CARWARS: Trying to Make Sense of U.S.-Japan Trade Frictions in the Automobile and Automobile Parts Markets
AbstractThis paper tries to make sense of the recent trade dispute between the U.S. and Japan in autos and auto parts. The paper argues that there are structural differences between the way that the auto industries are organized in the U.S. and Japan, and that these differences have contributed to the growing bilateral trade deficit in auto parts. The paper also provides econometric estimates of what would have happened had the threatened 100 percent tariff on Japanese luxury cars not been withdrawn by the U.S.
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Bibliographic InfoPaper provided by National Bureau of Economic Research, Inc in its series NBER Working Papers with number 5349.
Date of creation: Nov 1995
Date of revision:
Publication status: published as The Effects of US Trade Protection and Promotion Policies," R. Feenstra, ed ., pp. 11-32, (Chicago: University of Chicago Press, 1997).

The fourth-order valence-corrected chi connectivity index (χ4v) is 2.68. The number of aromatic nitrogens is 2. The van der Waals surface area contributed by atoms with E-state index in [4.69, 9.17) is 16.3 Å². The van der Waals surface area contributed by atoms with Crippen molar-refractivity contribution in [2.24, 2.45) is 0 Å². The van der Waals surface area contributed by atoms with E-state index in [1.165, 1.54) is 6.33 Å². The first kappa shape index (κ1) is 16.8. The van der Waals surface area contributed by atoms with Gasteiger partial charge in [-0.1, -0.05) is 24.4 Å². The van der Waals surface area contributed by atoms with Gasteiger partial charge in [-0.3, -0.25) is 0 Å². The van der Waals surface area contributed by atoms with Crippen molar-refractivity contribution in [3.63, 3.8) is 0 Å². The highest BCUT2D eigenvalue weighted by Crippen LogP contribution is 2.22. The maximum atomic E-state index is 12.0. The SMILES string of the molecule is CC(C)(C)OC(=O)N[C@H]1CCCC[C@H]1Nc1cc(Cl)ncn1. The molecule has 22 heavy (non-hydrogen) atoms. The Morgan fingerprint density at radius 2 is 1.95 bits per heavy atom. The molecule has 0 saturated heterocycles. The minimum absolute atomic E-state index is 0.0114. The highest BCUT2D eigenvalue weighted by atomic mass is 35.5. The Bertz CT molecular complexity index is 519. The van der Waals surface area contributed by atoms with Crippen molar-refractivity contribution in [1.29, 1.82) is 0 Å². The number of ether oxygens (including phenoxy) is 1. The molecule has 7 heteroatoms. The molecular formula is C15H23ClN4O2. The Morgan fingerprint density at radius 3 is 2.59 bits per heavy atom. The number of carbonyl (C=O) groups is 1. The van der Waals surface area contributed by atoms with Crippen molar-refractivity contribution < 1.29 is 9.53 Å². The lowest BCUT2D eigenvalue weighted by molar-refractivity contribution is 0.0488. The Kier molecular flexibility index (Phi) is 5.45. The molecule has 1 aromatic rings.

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Other versions of this item:
- James Levinsohn, 1997. "Carwars: Trying to Make Sense of U.S.-Japan Trade Frictions in the Automobile and Automobile Parts Markets," NBER Chapters, in: The Effects of U.S. Trade Protection and Promotion Policies, pages 11-32 National Bureau of Economic Research, Inc.
- Levinsohn, J., 1996. "Carwars: Trying to Make Sense of U.S.-Japan Trade Frictions in the Automobile and Automobile Parts Markets," Working Papers 389, Research Seminar in International Economics, University of Michigan.
- L1 - Industrial Organization - - Market Structure, Firm Strategy, and Market Performance
- F1 - International Economics - - Trade
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